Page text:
The details of this feast are presented in three of the four Gospels. (Matthew 26:6-13; Mark 14:3-9; John 12:2-8) Matthew and Mark mention that feast after telling about Jesus’ triumphal ride into Jerusalem, his cursing of the barren fig tree, and his reply to the apostles’ question about the conclusion of the system of things. Both Matthew and Mark follow the account of the feast with Judas’ dealing with Jewish leaders about betraying Jesus. The positioning of the meal in these two accounts would suggest that it occurred on Nisan 12, just two days before Jesus’ betrayal and execution on Nisan 14. So the feast has been dated Nisan 12 on many charts showing the events of Jesus’ life, including some in our past publications.
In John chapter 12 the meal at Simon’s house is put in a different setting. John 12:1 reports that Jesus arrived in Bethany near Jerusalem “six days before the passover,” which would be Nisan 8. Then verses 2-8 of Joh 12 describe an evening meal in Bethany, and verses 9-11 of Joh 12 tell us that Jews who heard that Jesus was near came out to see him. Verses 12-15 of Joh 12 say that “the next day” Christ triumphantly entered Jerusalem. (Compare Acts 20:7-11.) Hence, John 12:1-15 indicates that the meal at Simon’s house was on Nisan 9 in the evening, which according to the Jewish calendar would mark the start of the new day, followed in the daylight portion of that day (Nisan 9) by Jesus’ entry into Jerusalem.
Of these two possibilities, the second seems weightier. Why? Well, let us compare the accounts and their context. Neither Matthew nor Mark give any date for the feast in Simon’s house. They do, though, show that at that feast complaining arose over Mary’s use of costly oil, complaining that John indicates was led by greedy Judas. (Matthew 26:8, 9; Mark 14:4, 5; John 12:4-6) As we noted, both Matthew and Mark follow the episode of the feast with Judas’ approaching the priests to see how much he might be paid to betray Christ. Thus it could well be that Matthew and Mark for thematic reasons mention the feast where they did, linking one evidence of Judas’ greed with the ultimate expression of it.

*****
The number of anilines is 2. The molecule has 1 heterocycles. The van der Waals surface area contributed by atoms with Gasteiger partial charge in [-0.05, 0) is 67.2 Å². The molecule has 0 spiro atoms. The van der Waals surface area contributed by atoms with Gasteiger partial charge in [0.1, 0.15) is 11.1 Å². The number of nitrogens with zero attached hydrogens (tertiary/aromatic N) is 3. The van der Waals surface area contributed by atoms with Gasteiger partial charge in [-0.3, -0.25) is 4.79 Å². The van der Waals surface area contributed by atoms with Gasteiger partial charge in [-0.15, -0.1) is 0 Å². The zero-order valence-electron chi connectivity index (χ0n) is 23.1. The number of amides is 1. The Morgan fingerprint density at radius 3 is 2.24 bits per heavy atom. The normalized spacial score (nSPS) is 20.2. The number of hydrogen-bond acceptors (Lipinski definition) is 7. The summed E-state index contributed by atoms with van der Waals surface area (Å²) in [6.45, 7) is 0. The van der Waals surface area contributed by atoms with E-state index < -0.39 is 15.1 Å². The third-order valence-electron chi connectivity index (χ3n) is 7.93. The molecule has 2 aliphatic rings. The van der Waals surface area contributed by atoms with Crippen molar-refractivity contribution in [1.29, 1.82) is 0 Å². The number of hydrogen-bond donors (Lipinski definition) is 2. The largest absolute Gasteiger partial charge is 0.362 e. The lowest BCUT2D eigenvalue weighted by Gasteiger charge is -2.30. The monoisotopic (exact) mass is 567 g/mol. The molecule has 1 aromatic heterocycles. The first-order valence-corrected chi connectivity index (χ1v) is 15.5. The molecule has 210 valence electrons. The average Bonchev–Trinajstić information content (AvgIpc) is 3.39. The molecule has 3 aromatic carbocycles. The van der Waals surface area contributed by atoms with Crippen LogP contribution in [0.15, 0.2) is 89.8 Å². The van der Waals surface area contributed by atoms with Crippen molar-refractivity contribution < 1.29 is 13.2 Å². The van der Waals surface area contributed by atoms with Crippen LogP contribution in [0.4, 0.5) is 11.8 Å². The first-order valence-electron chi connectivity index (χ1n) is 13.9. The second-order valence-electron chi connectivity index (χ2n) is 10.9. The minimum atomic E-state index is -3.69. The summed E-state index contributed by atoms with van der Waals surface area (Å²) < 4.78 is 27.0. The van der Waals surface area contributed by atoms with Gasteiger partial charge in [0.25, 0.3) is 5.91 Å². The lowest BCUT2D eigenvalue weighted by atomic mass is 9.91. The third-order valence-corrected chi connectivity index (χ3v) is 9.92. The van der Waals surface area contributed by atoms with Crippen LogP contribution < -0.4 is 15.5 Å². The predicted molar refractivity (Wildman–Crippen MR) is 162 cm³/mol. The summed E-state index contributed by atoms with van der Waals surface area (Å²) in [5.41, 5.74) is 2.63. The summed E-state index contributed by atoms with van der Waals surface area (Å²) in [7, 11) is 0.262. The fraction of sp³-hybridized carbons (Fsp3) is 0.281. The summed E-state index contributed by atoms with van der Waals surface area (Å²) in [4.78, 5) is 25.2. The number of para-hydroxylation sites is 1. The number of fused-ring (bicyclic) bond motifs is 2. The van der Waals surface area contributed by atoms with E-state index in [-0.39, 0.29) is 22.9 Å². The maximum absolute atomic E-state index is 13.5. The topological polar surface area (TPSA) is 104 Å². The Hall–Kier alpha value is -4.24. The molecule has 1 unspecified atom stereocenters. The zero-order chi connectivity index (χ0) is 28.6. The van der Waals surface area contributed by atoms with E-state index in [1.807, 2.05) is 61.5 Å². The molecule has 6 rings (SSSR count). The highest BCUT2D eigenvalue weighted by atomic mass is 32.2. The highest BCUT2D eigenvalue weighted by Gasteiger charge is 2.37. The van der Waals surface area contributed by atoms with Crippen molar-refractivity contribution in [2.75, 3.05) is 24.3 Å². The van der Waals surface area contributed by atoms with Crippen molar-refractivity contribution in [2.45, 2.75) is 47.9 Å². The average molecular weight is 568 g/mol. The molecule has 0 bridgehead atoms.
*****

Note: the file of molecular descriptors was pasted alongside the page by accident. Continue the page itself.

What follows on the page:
John, though, does give a specific date for the feast, indicating that he mentioned it in its chronological position. This supports the conclusion that the evening meal at Simon’s home followed Jesus’ arrival in Bethany on Nisan 8, 33 C.E. Further, recall John’s information that Jews who ‘got to know that Jesus was now in Bethany’ came from Jerusalem to see him and Lazarus, who also lived in Bethany and whose sisters were at the feast. This visit by Jews who had just then “got to know” of Jesus’ being in Bethany would more likely have occurred before his entry into Jerusalem, and it possibly contributed to the enthusiastic reception of Christ during his ride into the city “the next day,” the daytime of Nisan 9.
The added careful research leading to this conclusion is reflected in recent printings of the chart “Main Events of Jesus’ Earthly Life,” such as in the 1985 edition of The Kingdom Interlinear Translation of the Greek Scriptures. While this may be a seemingly small, technical point, it illustrates how all of us can continue to grow in knowledge and understanding of the fine details in God’s Word.